You know those stories you see on the news sometimes about an everyday person who stumbled upon a treasure hoard right in their own backyard? Don’t you wish that kind of thing could happen to
you? Well, maybe it’s time to put on some sturdy shoes, grab a headlamp, and set out exploring. You’ll have an edge on the competition once you read about these fascinating Massachusetts treasure legends. Get ready for eccentric castle-owners, sneaky Hessian soldiers, and LOTS of pirates.
1. Buried Chests at Balance Rock, Pittsfield
According to legend, in the late 18th century a lawyer and a friend of his stole two chests containing about $200,000 in gold and silver pieces from a pirate and buried them near a strange boulder on Kents Island. The men supposedly marked the boulder by carving what appears to be the letter "A" on it which still is visible today. The story claims that the pair were planning on returning in five years to retrieve the treasure, but locals reported that they never returned. One chest was supposedly found in the 1930's, which leaves one still undiscovered.
2. The Town of Chelsea
In the 1900s Chelsea was a rich town inhabited by the very wealthy. In 1908, Chelsea experienced a terrible fire that destroyed most of the town (the aftermath is shown above). Many valuables were lost and never found, or presumed destroyed. This area is a potential treasure trove of hidden artifacts. In 1921, a local worker discovered approximately $50,000 in gold coins and silverware in a field near a building that had burned in the great fire.
3. Dungeon Rock Cave, Lynn
In 1658, pirate Thomas Veale supposedly buried several chests of gold and silver coins near or inside the cave. Stories say that Veale lived within the cave until an earthquake struck and took his life. In 1852, a man named Hiram Marble bought the cave and built a house and outbuildings on the spot. He moved his wife and son to the area and then excavated a new cave to find the treasure. Marble believed he was receiving directions to the treasure from the ghost of Thomas Veale himself. If you're interested in checking out the place for yourself, the iron gate leading into the cave is open for a few hours a day or by request to the Lynn Woods Reservation.
4. Treasure of Tenney's Grey Court Castle
There is a rumored treasure cache hidden on the Charles H. Tenney estate, adjacent to the Searles castle ruins in the hills of Methuen. The castle's story is long and complicated (highlights include a feud between the Tenney brothers over a woman, a suicidal monk, a drug rehabilitation center, and a haunted gate house), part of the Tenney fortune is hidden somewhere on the grounds of the estate. $20,000 in bonds was supposedly found in the cellar beneath one of the castle towers in the 1930s but there have been no other discoveries...yet.
5. Sunken Treasure Of The Whydah
In 1717, the pirate vessel Whydah sank off the coast of Wellfleet with plunder from 50 ships on board. Explorer Barry Clifford discovered the wreck site in 1984 and has since pulled up 200,000 artifacts, including gold ornaments, sword handles, even a boy's leg. It is the only authenticated pirate shipwreck in America. However, recently discovered Colonial-era documents suggest that the Whydah raided two vessels in the weeks before it sank and that 400,000 gold coins are still unaccounted for. Recent expeditions have revealed evidence of gold matter in the area, but the trove has not been discovered yet.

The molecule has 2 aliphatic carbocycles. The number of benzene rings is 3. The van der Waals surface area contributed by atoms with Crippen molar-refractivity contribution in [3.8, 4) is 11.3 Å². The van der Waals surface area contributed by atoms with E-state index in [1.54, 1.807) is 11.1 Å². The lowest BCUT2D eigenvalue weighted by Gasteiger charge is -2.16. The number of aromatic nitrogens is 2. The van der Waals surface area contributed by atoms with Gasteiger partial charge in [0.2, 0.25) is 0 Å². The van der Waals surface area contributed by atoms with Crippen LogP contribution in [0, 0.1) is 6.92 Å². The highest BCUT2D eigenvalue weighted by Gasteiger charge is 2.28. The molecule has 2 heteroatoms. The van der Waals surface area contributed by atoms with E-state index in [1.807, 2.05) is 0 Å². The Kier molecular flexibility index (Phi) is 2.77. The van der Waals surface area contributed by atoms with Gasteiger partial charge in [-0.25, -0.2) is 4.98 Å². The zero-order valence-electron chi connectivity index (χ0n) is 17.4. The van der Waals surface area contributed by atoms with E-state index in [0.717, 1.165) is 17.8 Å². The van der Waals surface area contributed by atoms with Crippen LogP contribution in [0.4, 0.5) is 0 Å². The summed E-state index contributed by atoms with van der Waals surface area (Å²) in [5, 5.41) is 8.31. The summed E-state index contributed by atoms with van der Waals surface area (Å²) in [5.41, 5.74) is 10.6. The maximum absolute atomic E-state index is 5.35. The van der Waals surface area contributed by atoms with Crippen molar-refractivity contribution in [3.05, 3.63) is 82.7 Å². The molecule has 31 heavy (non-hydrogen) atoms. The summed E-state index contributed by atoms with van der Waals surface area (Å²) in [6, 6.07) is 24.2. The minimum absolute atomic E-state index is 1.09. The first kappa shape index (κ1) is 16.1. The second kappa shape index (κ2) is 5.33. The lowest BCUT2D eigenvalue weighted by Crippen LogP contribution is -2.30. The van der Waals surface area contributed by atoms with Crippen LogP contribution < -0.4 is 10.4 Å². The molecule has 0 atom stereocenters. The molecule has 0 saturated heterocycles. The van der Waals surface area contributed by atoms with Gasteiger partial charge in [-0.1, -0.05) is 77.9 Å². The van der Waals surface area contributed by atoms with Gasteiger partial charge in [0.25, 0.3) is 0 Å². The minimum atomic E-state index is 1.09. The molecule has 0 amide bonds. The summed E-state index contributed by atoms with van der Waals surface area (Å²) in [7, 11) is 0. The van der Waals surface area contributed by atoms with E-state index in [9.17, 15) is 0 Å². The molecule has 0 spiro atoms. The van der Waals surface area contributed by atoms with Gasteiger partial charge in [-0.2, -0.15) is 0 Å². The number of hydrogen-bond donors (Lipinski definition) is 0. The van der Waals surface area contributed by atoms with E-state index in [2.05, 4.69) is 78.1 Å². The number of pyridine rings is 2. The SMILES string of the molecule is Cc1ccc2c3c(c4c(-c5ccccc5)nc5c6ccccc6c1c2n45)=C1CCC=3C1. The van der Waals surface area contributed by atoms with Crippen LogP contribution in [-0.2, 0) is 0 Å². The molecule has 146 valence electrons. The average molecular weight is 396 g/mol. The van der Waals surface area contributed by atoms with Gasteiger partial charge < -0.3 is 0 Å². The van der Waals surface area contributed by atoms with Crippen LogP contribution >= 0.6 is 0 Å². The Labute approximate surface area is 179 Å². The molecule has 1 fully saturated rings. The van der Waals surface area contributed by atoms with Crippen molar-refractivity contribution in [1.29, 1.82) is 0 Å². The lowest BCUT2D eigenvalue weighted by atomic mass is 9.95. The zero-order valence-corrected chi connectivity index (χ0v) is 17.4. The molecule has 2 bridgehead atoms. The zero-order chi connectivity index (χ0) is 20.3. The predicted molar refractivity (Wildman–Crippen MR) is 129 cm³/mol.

6. Short Beach and Grover’s Cliff, Winthrop
Many Spanish and British coins dating from the eighteenth century have been found on the beach between Short Beach and Grover’s Cliff. The coins are probably from the many vessels that have wrecked along the north side of Boston Harbor. Who knows how many hidden coins (and other treasures) are still buried in the sands?
7. Gallops Island
The infamous Captain Kidd was imprisoned in Boston after his capture in 1699 before being shipped to London, where he was tried and executed. Gallops Island is said to be one of the three possible islands where Kidd’s hidden treasure is buried. The pirate “Long Ben” Avery supposedly buried diamonds on Gallops Island that have yet to be found.
8. Mysterious Blue Rock at Cape Poge on Chappaquiddick Island
Details on this one are murky, but the general gist of the legend is that there is a blue rock somewhere on Chappaquiddick Island (probably around Cape Poge) that marks the location of a pirate treasure. The story goes that one night in 1824, James Roland Cooke, a farmer from the area, overheard men (presumably pirates) discussing the location of a buried chest. Upon finding a spot near an odd blue rock that appeared to be a freshly dug and refilled hole, Cooke left to find a constable. Upon returning to the blue rock, however, the winds had smoothed over the exact location of the hole and Cooke was never able to locate the possible hoard again.
9. Money Bluff on Deer Island
People have been searching for treasure on Deer Island since 1824, when a Captain Tewksbury, Rev. Brown, and Captain Crooker began digging (unsuccessfully) at Money Bluff in hopes of locating a lost hoard of gold. The island was said to be a storage location used by plundering pirates.
10. Hessian Loot in Dalton
Loot buried by Hessian mercenary soldiers during the American Revolution is said to be buried in Dalton. The legend goes that on reaching Dalton, Massachusetts,
the Hessians agreed among themselves to put their valuables into a
howitzer, which they buried in the woods, intending that some of them should come back at the close of the war and recover it. As is so often the case in these stories, the Hessians never returned. The treasure is assumed to be hidden in the surrounding woodlands.
Are you inspired to set off on an expedition of your own? Know anyone who has found a hidden treasure (or maybe just a cool piece of junk) in Massachusetts? Share and let us know in the comments.